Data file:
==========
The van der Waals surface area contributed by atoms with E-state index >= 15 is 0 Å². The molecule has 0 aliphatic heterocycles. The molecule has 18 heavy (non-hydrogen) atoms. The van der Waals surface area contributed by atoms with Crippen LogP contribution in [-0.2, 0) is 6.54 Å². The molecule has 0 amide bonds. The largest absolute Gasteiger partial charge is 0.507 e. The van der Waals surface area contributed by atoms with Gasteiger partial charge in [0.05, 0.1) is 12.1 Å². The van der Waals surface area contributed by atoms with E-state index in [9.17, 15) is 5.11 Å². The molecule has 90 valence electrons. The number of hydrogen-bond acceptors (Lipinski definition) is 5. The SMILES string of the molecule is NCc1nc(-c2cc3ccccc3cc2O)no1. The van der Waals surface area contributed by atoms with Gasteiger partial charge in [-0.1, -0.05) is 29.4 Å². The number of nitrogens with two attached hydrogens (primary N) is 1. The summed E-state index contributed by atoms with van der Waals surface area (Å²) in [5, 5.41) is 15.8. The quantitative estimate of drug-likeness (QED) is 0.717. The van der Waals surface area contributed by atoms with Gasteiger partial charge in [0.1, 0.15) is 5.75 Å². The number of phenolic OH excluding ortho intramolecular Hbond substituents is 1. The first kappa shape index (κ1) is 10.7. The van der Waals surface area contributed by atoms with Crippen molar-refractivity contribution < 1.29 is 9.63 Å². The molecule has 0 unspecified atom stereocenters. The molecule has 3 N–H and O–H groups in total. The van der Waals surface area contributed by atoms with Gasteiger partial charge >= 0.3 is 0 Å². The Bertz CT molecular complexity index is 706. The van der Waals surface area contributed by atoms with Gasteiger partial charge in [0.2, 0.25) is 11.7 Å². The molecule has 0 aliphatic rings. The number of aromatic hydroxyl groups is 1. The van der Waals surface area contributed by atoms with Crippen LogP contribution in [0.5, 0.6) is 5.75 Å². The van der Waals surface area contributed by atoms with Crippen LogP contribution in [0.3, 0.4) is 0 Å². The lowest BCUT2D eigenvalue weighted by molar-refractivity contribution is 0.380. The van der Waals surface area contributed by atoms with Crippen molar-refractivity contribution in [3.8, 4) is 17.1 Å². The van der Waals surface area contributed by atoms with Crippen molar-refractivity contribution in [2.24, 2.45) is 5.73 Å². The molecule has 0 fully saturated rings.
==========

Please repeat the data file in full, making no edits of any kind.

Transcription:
The van der Waals surface area contributed by atoms with E-state index >= 15 is 0 Å². The molecule has 0 aliphatic heterocycles. The molecule has 18 heavy (non-hydrogen) atoms. The van der Waals surface area contributed by atoms with Crippen LogP contribution in [-0.2, 0) is 6.54 Å². The molecule has 0 amide bonds. The largest absolute Gasteiger partial charge is 0.507 e. The van der Waals surface area contributed by atoms with Gasteiger partial charge in [0.05, 0.1) is 12.1 Å². The van der Waals surface area contributed by atoms with E-state index in [9.17, 15) is 5.11 Å². The molecule has 90 valence electrons. The number of hydrogen-bond acceptors (Lipinski definition) is 5. The SMILES string of the molecule is NCc1nc(-c2cc3ccccc3cc2O)no1. The van der Waals surface area contributed by atoms with Gasteiger partial charge in [-0.1, -0.05) is 29.4 Å². The number of nitrogens with two attached hydrogens (primary N) is 1. The summed E-state index contributed by atoms with van der Waals surface area (Å²) in [5, 5.41) is 15.8. The quantitative estimate of drug-likeness (QED) is 0.717. The van der Waals surface area contributed by atoms with Gasteiger partial charge in [0.1, 0.15) is 5.75 Å². The number of phenolic OH excluding ortho intramolecular Hbond substituents is 1. The first kappa shape index (κ1) is 10.7. The van der Waals surface area contributed by atoms with Crippen molar-refractivity contribution < 1.29 is 9.63 Å². The molecule has 0 unspecified atom stereocenters. The molecule has 3 N–H and O–H groups in total. The van der Waals surface area contributed by atoms with Gasteiger partial charge >= 0.3 is 0 Å². The Bertz CT molecular complexity index is 706. The van der Waals surface area contributed by atoms with Gasteiger partial charge in [0.2, 0.25) is 11.7 Å². The molecule has 0 aliphatic rings. The number of aromatic hydroxyl groups is 1. The van der Waals surface area contributed by atoms with Crippen LogP contribution in [0.5, 0.6) is 5.75 Å². The van der Waals surface area contributed by atoms with Crippen LogP contribution in [0.3, 0.4) is 0 Å². The lowest BCUT2D eigenvalue weighted by molar-refractivity contribution is 0.380. The van der Waals surface area contributed by atoms with Crippen molar-refractivity contribution in [3.8, 4) is 17.1 Å². The van der Waals surface area contributed by atoms with Crippen molar-refractivity contribution in [2.24, 2.45) is 5.73 Å². The molecule has 0 fully saturated rings.